Ultimate Act………………………….Henry Bryan Binns Ulysses………………………………Alfred Tennyson Unafraid……………………………..Everard Jack Appleton Undismayed……………………………James W. Foley Unmusical Soloist, The…………………Joseph Morris Unsubdued…………………………….S.E. Kiser
Victory………………………………Miriam Teichner Victory in Defeat……………………..Edwin Markham
Wanted—a Man…………………………St. Clair Adams Welcome Man, The………………………Walt Mason What Dark Days Do……………………..Everard Jack Appleton When Earth's Last Picture Is Painted…….Rudyard Kipling When Nature Wants a Man………………..Angela Morgan Will…………………………………Alfred Tennyson Will…………………………………Ella Wheeler Wilcox Wisdom of Folly, The…………………..Ellen Thorneycroft Fowler Wishing………………………………Ella Wheeler Wilcox Woman Who Understands, The……………..Everard Jack Appleton Word, The…………………………….John Kendrick Bangs Work…………………………………Angela Morgan Work…………………………………Henry Van Dyke World Is Against Me, The……………….Edgar A. Guest Worth While…………………………..Ella Wheeler Wilcox
You May Count That Day…………………George Eliot Your Mission………………………….Ellen M.H. Gates
IT CAN BE DONE
BE THE BEST OF WHATEVER YOU ARE
We all dream of great deeds and high positions, away from the pettiness and humdrum of ordinary life. Yet success is not occupying a lofty place or doing conspicuous work; it is being the best that is in you. Rattling around in too big a job is much worse than filling a small one to overflowing. Dream, aspire by all means; but do not ruin the life you must lead by dreaming pipe-dreams of the one you would like to lead. Make the most of what you have and are. Perhaps your trivial, immediate task is your one sure way of proving your mettle. Do the thing near at hand, and great things will come to your hand to be done.
 If you can't be a pine on the top of the hill  Be a scrub in the valley—but be  The best little scrub by the side of the rill;  Be a bush if you can't be a tree.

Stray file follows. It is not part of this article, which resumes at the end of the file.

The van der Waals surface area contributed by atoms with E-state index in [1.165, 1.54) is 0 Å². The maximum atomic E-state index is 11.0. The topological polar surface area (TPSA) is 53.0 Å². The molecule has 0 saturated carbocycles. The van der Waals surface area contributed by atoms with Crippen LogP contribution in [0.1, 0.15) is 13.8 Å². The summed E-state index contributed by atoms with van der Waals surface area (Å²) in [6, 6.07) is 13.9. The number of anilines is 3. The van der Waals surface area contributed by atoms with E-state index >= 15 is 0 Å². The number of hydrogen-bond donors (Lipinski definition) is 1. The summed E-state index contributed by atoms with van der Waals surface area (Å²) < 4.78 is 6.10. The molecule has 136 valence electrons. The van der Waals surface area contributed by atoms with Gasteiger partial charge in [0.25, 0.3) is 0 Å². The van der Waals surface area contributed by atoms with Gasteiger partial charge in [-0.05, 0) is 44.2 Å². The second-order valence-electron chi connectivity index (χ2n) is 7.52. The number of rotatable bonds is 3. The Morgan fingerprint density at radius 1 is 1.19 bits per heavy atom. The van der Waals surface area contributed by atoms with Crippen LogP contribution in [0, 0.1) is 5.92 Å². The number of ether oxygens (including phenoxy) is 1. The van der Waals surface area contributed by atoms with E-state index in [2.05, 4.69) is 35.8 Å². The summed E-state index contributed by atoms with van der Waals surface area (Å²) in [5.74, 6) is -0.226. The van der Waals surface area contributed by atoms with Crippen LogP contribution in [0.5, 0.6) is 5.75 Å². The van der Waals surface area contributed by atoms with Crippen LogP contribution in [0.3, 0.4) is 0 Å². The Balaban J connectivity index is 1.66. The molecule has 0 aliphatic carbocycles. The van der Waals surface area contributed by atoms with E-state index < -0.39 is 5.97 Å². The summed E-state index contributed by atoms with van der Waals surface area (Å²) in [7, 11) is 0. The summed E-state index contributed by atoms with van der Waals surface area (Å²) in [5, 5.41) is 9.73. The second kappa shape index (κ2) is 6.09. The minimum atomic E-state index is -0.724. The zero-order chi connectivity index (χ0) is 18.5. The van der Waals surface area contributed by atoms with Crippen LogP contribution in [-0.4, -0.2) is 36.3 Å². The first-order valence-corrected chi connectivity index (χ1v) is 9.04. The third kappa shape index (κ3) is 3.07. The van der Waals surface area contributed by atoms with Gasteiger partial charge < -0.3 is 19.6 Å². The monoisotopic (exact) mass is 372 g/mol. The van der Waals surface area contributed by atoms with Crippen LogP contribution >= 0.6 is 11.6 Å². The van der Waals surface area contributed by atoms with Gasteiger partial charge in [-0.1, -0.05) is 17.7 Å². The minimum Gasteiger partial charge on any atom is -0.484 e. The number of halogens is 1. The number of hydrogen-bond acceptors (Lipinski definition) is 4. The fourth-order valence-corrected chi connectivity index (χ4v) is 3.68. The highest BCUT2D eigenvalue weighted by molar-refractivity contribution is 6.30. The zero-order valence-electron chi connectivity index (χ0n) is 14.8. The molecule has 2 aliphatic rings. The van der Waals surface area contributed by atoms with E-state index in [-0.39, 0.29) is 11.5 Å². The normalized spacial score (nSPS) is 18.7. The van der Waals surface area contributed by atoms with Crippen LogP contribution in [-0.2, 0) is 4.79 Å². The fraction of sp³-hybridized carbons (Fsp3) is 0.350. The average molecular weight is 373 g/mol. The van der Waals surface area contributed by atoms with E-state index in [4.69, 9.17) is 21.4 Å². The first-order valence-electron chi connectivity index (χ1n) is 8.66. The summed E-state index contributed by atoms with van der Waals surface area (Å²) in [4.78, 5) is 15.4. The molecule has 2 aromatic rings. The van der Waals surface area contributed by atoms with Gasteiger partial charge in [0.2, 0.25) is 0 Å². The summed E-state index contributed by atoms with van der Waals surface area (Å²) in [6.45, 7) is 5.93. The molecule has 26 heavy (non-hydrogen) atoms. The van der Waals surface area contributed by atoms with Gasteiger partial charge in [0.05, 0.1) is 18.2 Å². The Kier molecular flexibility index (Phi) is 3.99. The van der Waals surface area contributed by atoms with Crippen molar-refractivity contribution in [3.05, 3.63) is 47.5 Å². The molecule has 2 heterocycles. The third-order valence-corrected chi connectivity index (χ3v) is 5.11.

If you can't be a bush be a bit of the grass,  And some highway some happier make;  If you can't be a muskie then just be a bass—  But the liveliest bass in the lake!
 We can't all be captains, we've got to be crew,  There's something for all of us here.  There's big work to do and there's lesser to do,  And the task we must do is the near.
 If you can't be a highway then just be a trail,  If you can't be the sun be a star;  It isn't by size that you win or you fail—  Be the best of whatever you are!
Douglas Malloch.
THE HOUSE BY THE SIDE OF THE ROAD
This poem has as its keynote friendship and sympathy for other people. It is a paradox of life that by hoarding love and happiness we lose them, and that only by giving them away can we keep them for ourselves. The more we share, the more we possess. We of course find in other people weaknesses and sins, but our best means of curing these are through a wise and sympathetic understanding.
 Let me live in a house by the side of the road,  Where the race of men go by—  The men who are good and the men who are bad,  As good and as bad as I.  I would not sit in the scorner's seat,  Or hurl the cynic's ban;—  Let me live in a house by the side of the road  And be a friend to man.
 I see from my house by the side of the road,  By the side of the highway of life,  The men who press with the ardor of hope,  The men who are faint with the strife.  But I turn not away from their smiles nor their tears—  Both parts of an infinite plan;—  Let me live in my house by the side of the road  And be a friend to man.
 I know there are brook-gladdened meadows ahead  And mountains of wearisome height;  And the road passes on through the long afternoon  And stretches away to the night.  But still I rejoice when the travelers rejoice,  And weep with the strangers that moan,  Nor live in my house by the side of the road  Like a man who dwells alone.
 Let me live in my house by the side of the road  Where the race of men go by—  They are good, they are bad, they are weak, they are strong,  Wise, foolish—so am I.  Then why should I sit in the scorner's seat  Or hurl the cynic's ban?—  Let me live in my house by the side of the road  And be a friend to man.
Sam Walter Foss.
From "Dreams in Homespun."
FOUR THINGS
What are the qualities of ideal manhood? Various people have given various answers to this question. Here the poet states what qualities he thinks indispensable.
 Four things a man must learn to do  If he would make his record true:  To think without confusion clearly;  To love his fellow-men sincerely;  To act from honest motives purely;  To trust in God and Heaven securely.
Henry Van Dyke.
From "Collected Poems."